Two years ago, a couple of weeks after he died, I wrote this post about Guruji. Over the past few months I came to the conclusion I needed to better explain myself and what I wrote then. That year I had a one year old, we moved, Guruji died, and my mother died too. So writing wasn’t my highest priority, and I am not sure I was even clear, like the rest of us, on what we had lost.
And when we rewrite we risk overdoing explanations, but I think in this case and in this time its worth it to take the risk.
So here you are, from May 2009:
So over the past few days a large stream of people have been streaming from all over to Mysore in S. India. They are going to pay their respects to Guruji, who’s Vaikunta Samaradhane is scheduled for 1:30 pm tomorrow, Sunday the 31st of May. The Vaikunta Samaradhane is a ceremony to mark the end of the funeral and the 12 or so auspicious days immediately after his passing on.
I have found myself atypically quiet about Guruji. Many eulogies have spread their way over the web, facebook and twitter have been teaming with tributes to Guruji and all he’s done for us.
I’m really good at eulogies. The chance to say nice things about people, and something about standing back and pronouncing the highlights of a person’s life and being, it all fits with a sense of the world I like, the sense of all that is good being celebrated.
So why am I so quiet here?
Part of it is that it seems antithetical to all he has taught me to talk a lot. I came away from the first three months I spent with him with little to say. Little ability to explain or verbalize what he did with me. In some sense the longer I’ve been away from him, the more I, like everyone else have developed more and more words to explain his method. The reminder he always gave me, every time I returned, was how simple it really is. Not easy, but simple.
No treatise, not explanation, no props, just…
And the other part is that eulogy seems violently insufficient to encompass who he was. To just talk about the good with Guruji is something that leaves me feeling as if I am standing on one foot and not using the other.
To further explain:
One of the few things that Aurora truly dislikes in her little world is car-rides. We have our better days, and one of the things that Aurora has decided makes them more tolerable is Johnny Cash. She rocks out to Johnny Cash. Its a good thing I really like Johnny Cash, because we hear a lot of him when we have to drive in the car.
I realized the other day as we are exploring the outer bounds of Johnny Cash’s music in the interest of not becoming immune to his charms, that I couldn’t tell you why I really like him so much. I just knew that I really liked Johnny Cash, and I knew I wasn’t the only one. Something about the music and attitude make me really happy to be alive. And I have to admit, there is a part of him that is dark. He is, las Guruji would use the word, a Bad Man. Not just dark in the real bad sense. But mixed in with his talent and skill with music there is something not just about saccharin and sweetness. Johnny Cash was about a life that is real, gritty, hard at times, and real.
And to me, Guruji was the same. To not talk about him in this light is not to say the truth. It wasn’t his only side, or only self, but Guruji was a Bad Man too. In a world of happy yoga, of find your inner heart yoga, and know your inner truth yoga, he knew how to work the other side.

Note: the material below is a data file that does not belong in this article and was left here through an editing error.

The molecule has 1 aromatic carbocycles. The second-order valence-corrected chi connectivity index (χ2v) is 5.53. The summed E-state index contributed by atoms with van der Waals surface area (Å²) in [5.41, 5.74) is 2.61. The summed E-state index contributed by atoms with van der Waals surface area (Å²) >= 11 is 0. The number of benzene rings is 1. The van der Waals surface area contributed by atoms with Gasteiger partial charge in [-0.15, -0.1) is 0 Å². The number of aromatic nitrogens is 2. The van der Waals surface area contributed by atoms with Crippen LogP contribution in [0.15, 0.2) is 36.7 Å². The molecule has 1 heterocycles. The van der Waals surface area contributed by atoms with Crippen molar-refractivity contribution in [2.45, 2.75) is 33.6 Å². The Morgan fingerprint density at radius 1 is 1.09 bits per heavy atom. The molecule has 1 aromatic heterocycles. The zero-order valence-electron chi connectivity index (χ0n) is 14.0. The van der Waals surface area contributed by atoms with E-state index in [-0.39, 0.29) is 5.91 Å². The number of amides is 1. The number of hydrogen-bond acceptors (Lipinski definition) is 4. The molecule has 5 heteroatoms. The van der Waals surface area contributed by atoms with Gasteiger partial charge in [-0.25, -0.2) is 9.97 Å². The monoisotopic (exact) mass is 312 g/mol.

With all the eulogies of Guruji floating around, I was very happy to see one report on Facebook of Guruji, talking about how Guruij ripped her a new ___ in his office one day. It reminds me of many stories, too countless to numerate here, of how hard he was on us. He would over and over again use hard work and humor to take us apart. Granted he knew when to crack a joke, and did often. But he sure knew how and when to take us apart. When to question you, push you, and even when to put you down.
So many people from so many other yoga disciplines find much to fault. How can we be practicing steadiness or ease in a posture that’s so hard, strung together with vinyasas that make it harder still? How can he give us the impossible, and allow us to strive so hard to achieve it, and give us so little explanation of what it is we are doing? Is this really yoga? I can’t speak for all of his students, but I can tell you that for me, he taught me a great deal about yoga.
He taught me to focus when its hard to focus.
He taught me to find steadiness and ease in the places where it was the most difficult to find anything like steadiness or ease.
He taught me to be strong when I didn’t feel very strong.
And he challenged me to seek, to find, and to know more of what yoga is.
He took me, us, apart time and time again. He was a human teacher, he enjoyed the money and his human parts were out there for everyone to see. I know that there are people out there who got hurt. And I’m sure there are people that he hurt. But personally, I found that when I stuck around through my own hurts, through all the hard times, through all good and the bad the times he and the family were human, I learned a lot. I grew a lot. And I released a lot of what I previously carried in my body and in my heart. It was exactly what I needed to grow.
You can go places and read of all the good he did, how much he loved yoga and how much he loved his students. You can go other places and read about his faults. But from where I sit, I think he taught me how to hold both.
There is a Sutra for this.
After 2:46, sthira sukham asanam, in which Patanjali says asana is a steady comfortable posture, and 47, where he talks about how to find it, in 2:48 he says:
Tato Dvandvaanabhighaatah – Thereafter one is undisturbed by the dualities….
Thank you Guruji, for not making it all sweet.
Thank you Guruji for taking us apart again and again.
Thank you for the times you were a bad man.
While I am far from being undisturbed by dualities, at least you have given me a start.